Flowing Electric Charges
A force must be exerted on electric charges to make them flow An electric field in the circuit will move electrons in a single direction A battery will produce an electric field when a chemical reaction in the battery occurs. Charges terminals of battery – and + Electrons flow from – to +

Electrical Resistance
Electrons have trillions of collisions every second inside batteries changing their direction and speed The electric field keeps the electrons flowing in the direction of the current The measure of how difficult it is for an electron to flow in an object is known as electric resistance. Measured using ohms (Ω)

Electrical Energy Transfer
Electrons flowing through a circuit have kinetic energy Every collision causes some energy to be converted into heat and light As the strength of the electric field increases so does the kinetic energy of the flowing electrons

Voltage The measure of electrical energy transferred by an electron as it moves from one point to another in a circuit Measured using a voltmeter Battery voltage indicates that there is more electrical energy transferred in higher voltage

Ohm’s Law Shows relationship between voltage, current, and resistance
As voltage increases, current in the circuit increases. Increasing resistance slows down the current flow voltage(V) = current(A) X resistance(Ω) V = IR

Series and Parallel Circuits
Devices connected so there is only one closed path for current to follow is a series circuit. Any part of path broken, current will not flow. Devices connected so there is more than one closed path for current to follow is called a parallel circuit. If one path is broken, current will continue to flow through another path.

Electric Cost Companies charge by the kilowatt-hour (kWh)
That is the amount of energy equal to 1kW of power continuously for 1 hour About ten 100-W light bulbs for 1 hour

Section 3 Magnetism

Magnetic Poles Every magnet has a north and a south pole.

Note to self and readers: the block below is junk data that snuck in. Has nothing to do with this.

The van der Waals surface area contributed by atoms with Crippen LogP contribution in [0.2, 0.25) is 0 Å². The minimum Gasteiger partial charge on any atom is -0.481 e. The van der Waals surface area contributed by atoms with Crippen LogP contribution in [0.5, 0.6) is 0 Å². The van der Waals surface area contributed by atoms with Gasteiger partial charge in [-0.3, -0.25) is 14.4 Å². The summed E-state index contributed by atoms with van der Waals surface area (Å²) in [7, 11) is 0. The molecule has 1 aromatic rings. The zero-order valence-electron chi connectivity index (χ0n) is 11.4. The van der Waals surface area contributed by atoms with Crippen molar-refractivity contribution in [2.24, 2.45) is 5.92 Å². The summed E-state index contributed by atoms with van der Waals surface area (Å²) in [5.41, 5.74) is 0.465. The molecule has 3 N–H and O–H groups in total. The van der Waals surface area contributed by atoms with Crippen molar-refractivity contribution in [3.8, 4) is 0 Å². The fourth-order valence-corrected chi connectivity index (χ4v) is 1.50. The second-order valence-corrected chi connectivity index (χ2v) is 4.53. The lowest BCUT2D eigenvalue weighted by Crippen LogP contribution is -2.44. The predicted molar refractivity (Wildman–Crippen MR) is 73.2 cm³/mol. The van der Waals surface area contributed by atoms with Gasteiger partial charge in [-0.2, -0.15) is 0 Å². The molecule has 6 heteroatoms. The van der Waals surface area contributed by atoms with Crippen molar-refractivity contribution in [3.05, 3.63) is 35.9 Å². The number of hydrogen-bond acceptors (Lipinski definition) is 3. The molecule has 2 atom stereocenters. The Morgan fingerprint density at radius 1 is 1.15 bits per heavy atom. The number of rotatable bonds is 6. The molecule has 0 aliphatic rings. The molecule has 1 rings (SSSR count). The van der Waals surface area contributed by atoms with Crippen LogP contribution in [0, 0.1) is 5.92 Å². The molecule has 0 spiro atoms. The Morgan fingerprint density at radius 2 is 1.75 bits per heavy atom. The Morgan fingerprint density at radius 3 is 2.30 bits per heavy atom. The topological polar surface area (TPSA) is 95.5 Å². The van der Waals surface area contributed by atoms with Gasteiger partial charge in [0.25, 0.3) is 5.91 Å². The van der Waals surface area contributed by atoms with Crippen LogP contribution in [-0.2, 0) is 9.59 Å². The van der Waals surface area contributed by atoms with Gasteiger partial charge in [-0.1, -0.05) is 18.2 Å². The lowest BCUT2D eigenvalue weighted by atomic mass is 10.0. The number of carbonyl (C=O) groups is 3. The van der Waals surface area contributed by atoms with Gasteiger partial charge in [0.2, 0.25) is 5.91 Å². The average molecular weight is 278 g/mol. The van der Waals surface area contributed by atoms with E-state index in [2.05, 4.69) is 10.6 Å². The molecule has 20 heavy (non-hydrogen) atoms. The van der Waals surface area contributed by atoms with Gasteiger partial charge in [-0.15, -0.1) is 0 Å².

Magnetic poles are like electric charges. Like poles repel; unlike poles attract. Forces are stronger the closer they are to each other. Magnetic fields are like electrical fields. Fields are stronger at the poles of magnets.

Magnetic Materials Metals that contain iron, nickel, cobalt and a few other rare-earth elements Objects that do not contain the above elements are not effected by magnetic fields.

Magnetic Domain A group of atoms that have their magnetic poles pointing in the same direction has magnetic domain. With magnetic domains aligned in a single direction, the magnetic field is stronger. Materials become magnetized when magnets exert forces on the materials magnetic domains.

Electromagnetism Discovered in early 1800s, a wire carrying an electric current is surrounded by a magnetic field Magnetic fields can be made stronger by wrapping the wire around an iron core. Increasing current, increases the magnetic field. Electromagnets are temporary and can be controlled.

Generating Electric Current
Moving a magnet through a wire loop that is part of a circuit makes an electric current flow – electromagnetic induction Generators convert mechanical energy to electrical energy. Power plants use steam or moving water to convert mechanical energy to electrical energy.